Methionine (Met) is an essential amino acid. In the Methionine Cycle, methionine's methyl group becomes activated by ATP with the addition of adenosine to the sulfur of methionine, adjacent to the methyl group to form S−Adenosyl Methionine (SAMe). Removal of the methyl group from SAMe results in the formation of S−Adenosyl Homocysteine (SAH), which is immediately converted to the amino acid homocysteine by removal of the adenosine molecule. Homocysteine can then be modified in three different ways. In liver cells (and only in liver cells) homocysteine can irreversibly enter the transsulfuration pathway (catalyzed by Vitamin B6) to produce the amino acid cysteine. It has been estimated that 60% of homocysteine is metabolized by transsulfuration in the liver, with glucocorticoids increasing that percentage. Cysteine can be incorporated into proteins, can be used in the formation of the anti-oxidant molecule glutathione (GSH), or can be oxidized to form the amino acid taurine. If homocysteine does not enter the transsulfuration pathway, it can be converted back to methionine by the addition of a methyl group by one of two pathways. For one pathway of methyl group addition, methionine synthase enzyme catalyzes the transfer of a methyl group from methylated folic acid (MTHF) to homocysteine assisted by vitamin B12, which takes the methyl group from MTHF and adds it to the homocysteine. In another pathway (only in the liver), betaine (TMG) is the source of the methyl group transferred to homocysteine.
One of the metabolites in the methionine cycle, S-adenosylmethionine (SAM), is the universal methyl donor and is the substrate for a host of methyltransferases among which are the DNA methyltransferases and histone methyltransferases that regulate gene silencing and epigenetic inheritance. The level of SAM varies with methionine input and folate status, and, together with its product S-adenosylhomocysteine (SAH), is used as an indicator of methylation capacity. Another metabolite in the methionine cycle is homocysteine, and elevated levels of homocysteine are generally accepted as a major biomarker for cardiovascular disease. In addition, via the cystathionine-β-synthase (CBS) reaction, the methionine cycle provides the first step in the synthesis of reduced glutathione (GSH), a key antioxidant.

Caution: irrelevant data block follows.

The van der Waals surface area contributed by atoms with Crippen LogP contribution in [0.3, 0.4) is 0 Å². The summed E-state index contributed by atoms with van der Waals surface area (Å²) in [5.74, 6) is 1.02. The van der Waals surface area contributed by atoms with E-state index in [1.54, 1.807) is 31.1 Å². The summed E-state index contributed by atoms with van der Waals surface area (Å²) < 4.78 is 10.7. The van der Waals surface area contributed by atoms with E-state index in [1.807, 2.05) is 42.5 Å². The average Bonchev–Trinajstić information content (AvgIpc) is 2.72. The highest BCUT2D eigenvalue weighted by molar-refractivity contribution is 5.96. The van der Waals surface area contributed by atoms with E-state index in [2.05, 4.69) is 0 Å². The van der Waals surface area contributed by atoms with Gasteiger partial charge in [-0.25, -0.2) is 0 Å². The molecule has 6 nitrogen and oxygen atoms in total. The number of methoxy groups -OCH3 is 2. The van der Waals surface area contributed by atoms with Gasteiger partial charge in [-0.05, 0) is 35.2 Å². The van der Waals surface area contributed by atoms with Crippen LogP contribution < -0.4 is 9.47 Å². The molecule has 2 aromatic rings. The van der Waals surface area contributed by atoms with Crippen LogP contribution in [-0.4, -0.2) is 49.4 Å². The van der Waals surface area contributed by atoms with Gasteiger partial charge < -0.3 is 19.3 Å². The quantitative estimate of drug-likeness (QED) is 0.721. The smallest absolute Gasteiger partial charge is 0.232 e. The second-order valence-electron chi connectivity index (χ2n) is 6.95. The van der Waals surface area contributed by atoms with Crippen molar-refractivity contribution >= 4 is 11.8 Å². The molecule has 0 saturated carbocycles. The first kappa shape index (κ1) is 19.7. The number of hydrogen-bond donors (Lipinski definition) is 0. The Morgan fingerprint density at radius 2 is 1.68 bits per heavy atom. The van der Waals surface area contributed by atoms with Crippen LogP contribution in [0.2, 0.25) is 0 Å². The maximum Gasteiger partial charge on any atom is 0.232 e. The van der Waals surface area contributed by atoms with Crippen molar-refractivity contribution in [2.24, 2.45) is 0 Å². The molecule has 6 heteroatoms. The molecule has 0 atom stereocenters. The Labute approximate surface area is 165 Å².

The methionine cycle has three important functions in cellular metabolism. First, it regulates the balance between methionine and cysteine for protein synthesis; second, it provides the substrate for polyamine synthesis, and third, it provides the mechanism by which methyl groups are transferred from 5-methyltetrahydrofolate to a broad variety of substrates and constitutes the primary mechanism for transmethylation reactions in mammals. Normal functioning of the methionine cycle is essential for growth and development, and defects in methionine metabolism are associated with a variety of diseases ranging from cardiovascular disease to psychiatric disorders, DNA methylation status and cancer.
Because of its central role in cell metabolism, the operation of the methionine cycle has been the subject of numerous experimental studies. Studies have revealed complex responses to experimental variation in its various components. Some of this complexity arises from the fact that enzymes of the methionine cycle are activated and inhibited by several of the intermediates of the cycle. A significant part of the complexity arises from nonlinearities in the interactions among the components of the cycle that make the response to perturbation context-dependent, and therefore non-intuitive and unpredictable. Much of what is known about the properties and behavior of the pathway comes from a broad body of empirical experience, both in vivo and in vitro. By providing the exact molecular weights and retention time, LC–MS/MS techniques serves as a powerful analytical tool for identification and quantification of small molecules (metabolites). Creative Proteomics has established sensitive, reliable, and accurate HPLC-MS/MS method for quantification of metabolites in methionine cycle metabolites.
Methionine Cycle Metabolites Quantified in This Service
|Methionine Cycle Metabolites Quantified in This Service|
|2||S Adenosyl Methionine|
|8||Aethylated folic acid|
With integrated set of separation, characterization, identification and quantification systems featured with excellent robustness & reproducibility, high and ultra-sensitivity, Creative Proteomics provides reliable, rapid and cost-effective Methionine Cycle Metabolites targeted metabolomics services.
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